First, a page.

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I've never quite known what this term means. Is it any stand alone key, such as a side key, that has it's own perpendicular pivot? I noticed a reference to forked palm keys on a soprano, as distinct from inline keys (a la Mark VI soprano) and assume that's what's meant.
 

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Honkytone: Yes, that's how I use the term . . . applied to the stand-alone palm keys (from 'nino to bass, I suppose), but mostly on sopranos, only because some sops have the inline style of the MKVI, VI-clones, and early Conns. I don't recall seeing that inline design on anything other than sops. DAVE
 

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One that is damaged beyond repair :twisted:
 

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Discussion Starter #5
Dave Dolson said:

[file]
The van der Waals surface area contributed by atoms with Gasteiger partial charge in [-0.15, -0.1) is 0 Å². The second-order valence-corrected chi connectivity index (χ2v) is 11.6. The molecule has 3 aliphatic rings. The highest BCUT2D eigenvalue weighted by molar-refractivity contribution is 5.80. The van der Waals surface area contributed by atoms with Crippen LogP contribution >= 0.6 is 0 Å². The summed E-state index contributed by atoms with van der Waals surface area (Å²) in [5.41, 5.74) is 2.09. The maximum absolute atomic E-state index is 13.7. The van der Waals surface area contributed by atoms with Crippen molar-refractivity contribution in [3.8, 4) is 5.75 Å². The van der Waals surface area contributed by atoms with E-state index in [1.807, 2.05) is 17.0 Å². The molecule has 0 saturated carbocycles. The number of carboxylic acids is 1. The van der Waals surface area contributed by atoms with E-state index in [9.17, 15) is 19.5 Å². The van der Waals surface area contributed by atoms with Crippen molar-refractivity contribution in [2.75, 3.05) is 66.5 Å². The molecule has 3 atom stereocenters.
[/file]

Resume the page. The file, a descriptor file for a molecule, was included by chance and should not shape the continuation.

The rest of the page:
Honkytone: Yes, that's how I use the term . . . applied to the stand-alone palm keys (from 'nino to bass, I suppose), but mostly on sopranos, only because some sops have the inline style of the MKVI, VI-clones, and early Conns. I don't recall seeing that inline design on anything other than sops. DAVE
Thanks for that, Dave. I wonder why the word "fork" to describe that configuration? Seems a little odd to me.
 

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It also refers to specialized fingerings, such as the old-fashioned way of achieving E-flat by fingering D with the middle finger raised (thus forming a "fork"). Many of us have pre-50s horns that are configured to do this and have a secondary vent which opens to bring the fingering into tune--"forked E-flat." Recorder and Irish whistle players rely heavily on such fingerings (and of course all that half-hole magic they do).
 

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I only use the term for the "fork" F# ie, the alternate/chromatic F# key in the low and middle octaves. I guess this is similar to the above post because you're using the 1st and 3rd fingers of the right hand making a "fork".
 

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Well, the original question was about forked keys, so I think my answer was still valid. However, I agree with MAG and Agent27 that if the question was about fingering, the alternate Bb L1 and R1 or R2, etc. would apply.